RV PRO

November '18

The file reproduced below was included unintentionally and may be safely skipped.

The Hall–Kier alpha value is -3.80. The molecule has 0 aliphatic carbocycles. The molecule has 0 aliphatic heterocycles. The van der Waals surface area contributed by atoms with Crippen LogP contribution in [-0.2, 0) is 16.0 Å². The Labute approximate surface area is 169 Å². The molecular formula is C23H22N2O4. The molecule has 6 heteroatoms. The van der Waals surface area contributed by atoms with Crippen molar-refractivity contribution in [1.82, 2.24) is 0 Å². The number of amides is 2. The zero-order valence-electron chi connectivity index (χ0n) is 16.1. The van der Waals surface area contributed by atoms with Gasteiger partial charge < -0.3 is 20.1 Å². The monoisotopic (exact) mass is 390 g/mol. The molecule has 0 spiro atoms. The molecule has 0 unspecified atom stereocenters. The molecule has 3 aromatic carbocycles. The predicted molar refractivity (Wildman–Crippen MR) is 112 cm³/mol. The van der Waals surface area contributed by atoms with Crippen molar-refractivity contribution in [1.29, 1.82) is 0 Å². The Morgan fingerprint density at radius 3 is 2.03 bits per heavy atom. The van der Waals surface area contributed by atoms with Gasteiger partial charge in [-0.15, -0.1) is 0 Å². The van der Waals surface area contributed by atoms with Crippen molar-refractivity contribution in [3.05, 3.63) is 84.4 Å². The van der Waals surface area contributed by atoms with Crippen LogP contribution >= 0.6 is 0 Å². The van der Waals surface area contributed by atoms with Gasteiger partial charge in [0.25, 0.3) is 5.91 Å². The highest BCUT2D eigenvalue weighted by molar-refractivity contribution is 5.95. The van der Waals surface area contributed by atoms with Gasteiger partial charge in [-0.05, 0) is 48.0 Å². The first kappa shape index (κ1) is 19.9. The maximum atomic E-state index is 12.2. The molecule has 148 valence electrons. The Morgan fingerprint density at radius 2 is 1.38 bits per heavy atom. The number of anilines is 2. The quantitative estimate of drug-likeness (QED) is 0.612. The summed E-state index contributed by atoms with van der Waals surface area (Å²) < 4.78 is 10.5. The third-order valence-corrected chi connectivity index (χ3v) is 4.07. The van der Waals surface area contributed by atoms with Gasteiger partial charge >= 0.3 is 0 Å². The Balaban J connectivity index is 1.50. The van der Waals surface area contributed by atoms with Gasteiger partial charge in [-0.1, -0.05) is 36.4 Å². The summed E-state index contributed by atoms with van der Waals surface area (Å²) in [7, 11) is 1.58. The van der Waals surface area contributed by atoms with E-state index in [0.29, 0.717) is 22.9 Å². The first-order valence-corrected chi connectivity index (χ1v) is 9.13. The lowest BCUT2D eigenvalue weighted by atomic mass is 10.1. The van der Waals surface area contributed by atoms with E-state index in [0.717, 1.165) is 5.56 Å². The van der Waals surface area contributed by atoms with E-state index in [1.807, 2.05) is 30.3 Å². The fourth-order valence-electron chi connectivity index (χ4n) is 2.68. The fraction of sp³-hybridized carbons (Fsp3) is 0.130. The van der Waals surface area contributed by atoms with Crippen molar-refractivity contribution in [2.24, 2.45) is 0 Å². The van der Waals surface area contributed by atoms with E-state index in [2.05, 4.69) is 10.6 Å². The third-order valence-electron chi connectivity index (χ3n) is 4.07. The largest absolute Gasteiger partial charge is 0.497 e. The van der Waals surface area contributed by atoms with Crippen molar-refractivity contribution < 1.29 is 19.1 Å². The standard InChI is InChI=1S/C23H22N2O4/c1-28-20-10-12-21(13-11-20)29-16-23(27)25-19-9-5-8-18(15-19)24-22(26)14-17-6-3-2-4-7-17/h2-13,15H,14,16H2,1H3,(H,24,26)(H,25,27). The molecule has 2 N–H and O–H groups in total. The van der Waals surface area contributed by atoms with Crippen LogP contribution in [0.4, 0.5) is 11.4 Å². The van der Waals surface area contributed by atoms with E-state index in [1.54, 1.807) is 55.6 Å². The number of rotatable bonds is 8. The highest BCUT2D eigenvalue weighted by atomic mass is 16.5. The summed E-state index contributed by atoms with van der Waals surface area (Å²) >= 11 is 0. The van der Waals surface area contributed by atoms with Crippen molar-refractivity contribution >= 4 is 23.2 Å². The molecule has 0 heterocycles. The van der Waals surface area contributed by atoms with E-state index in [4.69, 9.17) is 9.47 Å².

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rv-pro.com November 2018 • RV PRO • 65 pleasing to both men and women. I also think that is one thing the market is lacking – the woman's touch – so that's another thing we're trying to bring to the market through our brand." The pieces fell into place nicely over the past two years. Meanwhile, East to West got an added boost this summer when the Elkhart County Council granted a tax phase-in for East to West's $6 million building project. The Eco- nomic Development Corp. of Elkhart County recommended a five-year tax phase-in for real estate, based on how the project scored in its metrics. The county's declaration makes the property eligible to receive tax abatement on real estate improvements. Council members expressed interest in the project when the tax request came before them this past summer. "This is a pretty exciting project as far as I'm concerned because ... it takes a new look at the way the manufacturing of the recreational vehicles is being done," says County Councilman Dave Foutz, referencing the streamlined production process. "I think this could be a watershed event here in this area, on how we do business. I think it's really exciting to be a part of it." First Year Goals Rees has set some reasonable goals for this first model year. "Right now, I want to establish our dealer network and improve upon our initial launch. We're taking our consumer-dealer feedback very seriously," she says. "We're now a division of Forest River, but we're so small we can implement changes right away, so one of the things my team and I are doing is calling dealers and asking them: What do you like and what do you not like about East to West and Della Terra? We're implementing their suggestions as seamlessly as possible. "We tried to bring some upgrades to the Expo that dealers said we could improve upon. Going into next year, we just want to continue to develop the quality and construction of our product to make it an easy sell for our dealers," she adds. "Every day we ask: How do we improve ourselves? Our brand? And our company?" A Millennial, Rees is incorporating production processes that prioritize environmental sustainability. "Obviously, because we're just new in production, it's really a work in progress," she says. "We're always looking for ways to be more sustainable in using our scrap and get- ting that reduced. "Our goal is to become more sustainable over time. If you go to an RV plant, you'll see scrap and you certainly don't want that excessive waste. I just think it's something now that we've all become more aware of," she says. "We don't want that waste." She acknowledges that RV builders a generation ago weren't aware of the environ- mental impact of waste and benefits from recycling, so she's hopeful East to West can make a statement in how it approaches this challenge. Like Father, Like Daughter RV PRO's interview with Rees concludes with a final reference to her father and his impact on her. She is asked to respond to an observation by Forest River colleague and longtime family friend Doug Gaeddert, who compares Rees favorably to her father: "Dogs don't raise kittens. She is a pistol, just like Pete!" he says. After a chuckle, Rees responds, "Oh, Doug! Like my dad would say, 'Everybody has their positives and their negatives.' I hope I carry the positives from my father. I am pretty aggressive. Maybe too much, but I have been raised by my father and live in Chicago, so I may be a little bit tougher than I used to be. "I hope I can run my business the way he has. He is definitely an inspiration to me," she adds. "Learning from my dad, he's been teaching me his whole life, whether in business or life. What I've learned from my father is incredible; he's been a great mentor to me – not just about RVs, but about business and life in general."

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